The newest part of the village from a settlement point of view is located on a gigantic scree. Only the church, which usually provides the centre of the village, is located on a panoramic hill. It is definitely one of the most beautiful church hills in the region! The parish was devoted to the patron of water St. Nicholas. This saint was often chosen in villages prone to overflowing by raging rivers (ancient German winnen = raging). In 1507 the Prato Drava parish church was first mentioned in a document within the framework of consecration. The traditional rectangular floor-plan of proto-Romanic construction was transformed and renovated in Gothic style around1500. The elegant construction with ogive windows and portal has maintained all its Gothic charm, including the floor-plan, the section with support pilaster and pilaster strips , the triumphal art and the polygonal choir stall. Unfortunately in 1821, the vaults were stripped of their ribs, and only a Coronation of Mary and a representation of the legend of St. Nicholas (approx. 1505) are all that remain of the original frescoes in the Church of Prato Drava. The epitaph of the Klettenhammer family with its architectonic frame dates back to the 17th century. The altars, pulpit and confession boxes that date back to the early 19th century exemplify a unified and extremely rustic Baroque style. A steep path with the Stations of the Cross and four wayside shrines leads to the church hill. The wooden statues in these wayside shrines realised in rustic, realistic Baroque style show scenes from the Passion of Christ: The Mount of Olives, the Flagellation, the Crowning with Thorns, Jesus carrying the Cross; the Crucifixion group located in the graveyard is also of the same genre and period (1700 circa). Visiting hours: The church is only accessible during mass celebrations.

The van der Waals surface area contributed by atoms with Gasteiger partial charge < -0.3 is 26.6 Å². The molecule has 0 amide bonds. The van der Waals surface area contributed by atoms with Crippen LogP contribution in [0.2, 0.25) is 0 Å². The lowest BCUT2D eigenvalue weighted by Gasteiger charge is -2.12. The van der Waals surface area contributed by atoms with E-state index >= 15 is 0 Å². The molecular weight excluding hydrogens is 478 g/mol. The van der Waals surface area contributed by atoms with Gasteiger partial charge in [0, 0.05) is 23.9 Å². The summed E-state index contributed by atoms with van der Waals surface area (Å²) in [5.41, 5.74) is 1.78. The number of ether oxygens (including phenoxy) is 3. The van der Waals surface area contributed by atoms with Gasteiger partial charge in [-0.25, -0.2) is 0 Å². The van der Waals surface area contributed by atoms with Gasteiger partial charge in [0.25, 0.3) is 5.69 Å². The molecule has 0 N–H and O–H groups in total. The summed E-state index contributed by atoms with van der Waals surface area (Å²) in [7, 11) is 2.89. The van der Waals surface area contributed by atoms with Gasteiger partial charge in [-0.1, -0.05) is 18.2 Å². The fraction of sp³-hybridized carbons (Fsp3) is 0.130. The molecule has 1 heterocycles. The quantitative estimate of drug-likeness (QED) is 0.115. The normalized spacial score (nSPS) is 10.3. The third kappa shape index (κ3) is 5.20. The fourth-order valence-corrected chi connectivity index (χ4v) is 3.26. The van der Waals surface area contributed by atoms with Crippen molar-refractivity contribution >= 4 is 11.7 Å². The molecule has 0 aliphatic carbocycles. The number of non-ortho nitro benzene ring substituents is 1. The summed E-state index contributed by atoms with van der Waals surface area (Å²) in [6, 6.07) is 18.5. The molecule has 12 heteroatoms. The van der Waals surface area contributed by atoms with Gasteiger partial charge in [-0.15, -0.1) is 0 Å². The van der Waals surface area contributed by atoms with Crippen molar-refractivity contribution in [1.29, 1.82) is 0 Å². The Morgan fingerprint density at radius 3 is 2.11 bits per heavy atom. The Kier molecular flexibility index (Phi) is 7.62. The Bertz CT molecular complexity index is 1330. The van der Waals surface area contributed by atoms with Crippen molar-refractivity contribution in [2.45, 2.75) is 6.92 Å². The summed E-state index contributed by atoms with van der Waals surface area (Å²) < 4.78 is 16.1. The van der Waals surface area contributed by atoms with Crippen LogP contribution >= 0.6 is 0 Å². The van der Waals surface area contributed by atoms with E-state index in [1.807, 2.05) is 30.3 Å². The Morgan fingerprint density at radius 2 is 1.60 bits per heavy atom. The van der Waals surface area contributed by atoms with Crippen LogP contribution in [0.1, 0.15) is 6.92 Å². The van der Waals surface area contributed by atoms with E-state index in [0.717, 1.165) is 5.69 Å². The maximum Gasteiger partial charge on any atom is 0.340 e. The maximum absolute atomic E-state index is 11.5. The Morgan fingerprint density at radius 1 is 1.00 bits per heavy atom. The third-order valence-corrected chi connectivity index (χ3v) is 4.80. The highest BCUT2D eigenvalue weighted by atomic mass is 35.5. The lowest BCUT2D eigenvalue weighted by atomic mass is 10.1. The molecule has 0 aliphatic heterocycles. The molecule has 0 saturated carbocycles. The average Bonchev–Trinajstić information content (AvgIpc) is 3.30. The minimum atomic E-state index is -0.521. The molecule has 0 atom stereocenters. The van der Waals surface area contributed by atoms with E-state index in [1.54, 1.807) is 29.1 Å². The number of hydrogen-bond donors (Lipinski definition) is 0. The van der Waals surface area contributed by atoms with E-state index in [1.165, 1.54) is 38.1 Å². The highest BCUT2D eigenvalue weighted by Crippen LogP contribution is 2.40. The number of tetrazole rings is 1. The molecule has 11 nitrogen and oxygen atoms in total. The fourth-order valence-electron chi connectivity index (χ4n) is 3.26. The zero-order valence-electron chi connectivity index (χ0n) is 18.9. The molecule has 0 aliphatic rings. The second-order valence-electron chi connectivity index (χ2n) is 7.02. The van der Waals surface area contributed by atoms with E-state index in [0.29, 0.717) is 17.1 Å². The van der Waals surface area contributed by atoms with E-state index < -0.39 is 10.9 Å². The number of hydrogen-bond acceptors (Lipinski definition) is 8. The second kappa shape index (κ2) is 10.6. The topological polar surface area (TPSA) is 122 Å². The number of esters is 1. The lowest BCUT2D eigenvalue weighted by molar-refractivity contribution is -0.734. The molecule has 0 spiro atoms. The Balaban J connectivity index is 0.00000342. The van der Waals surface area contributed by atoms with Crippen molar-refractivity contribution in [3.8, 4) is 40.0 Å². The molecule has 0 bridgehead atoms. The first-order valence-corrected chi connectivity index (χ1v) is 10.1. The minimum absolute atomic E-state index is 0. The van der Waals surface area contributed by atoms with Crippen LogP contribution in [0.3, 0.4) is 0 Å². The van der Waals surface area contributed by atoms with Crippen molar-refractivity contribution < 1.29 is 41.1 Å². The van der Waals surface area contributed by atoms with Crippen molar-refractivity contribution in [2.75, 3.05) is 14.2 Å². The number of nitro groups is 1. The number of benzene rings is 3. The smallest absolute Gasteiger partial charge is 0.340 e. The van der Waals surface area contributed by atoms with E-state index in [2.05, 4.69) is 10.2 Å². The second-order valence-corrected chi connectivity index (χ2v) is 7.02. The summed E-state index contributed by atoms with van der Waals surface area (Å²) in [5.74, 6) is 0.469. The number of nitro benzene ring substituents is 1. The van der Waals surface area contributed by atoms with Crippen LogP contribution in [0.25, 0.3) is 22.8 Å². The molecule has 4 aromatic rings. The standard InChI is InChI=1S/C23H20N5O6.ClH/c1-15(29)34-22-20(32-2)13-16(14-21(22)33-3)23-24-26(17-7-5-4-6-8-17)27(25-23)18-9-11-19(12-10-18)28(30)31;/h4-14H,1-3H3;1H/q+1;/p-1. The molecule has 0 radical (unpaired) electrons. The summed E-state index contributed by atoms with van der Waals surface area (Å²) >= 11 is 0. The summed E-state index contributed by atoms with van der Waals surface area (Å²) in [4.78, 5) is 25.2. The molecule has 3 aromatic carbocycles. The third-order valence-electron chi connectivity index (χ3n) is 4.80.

Through the Alta Pusteria/Hochpustertal Valley to Prato alla Drava/Winnebach by bus or car.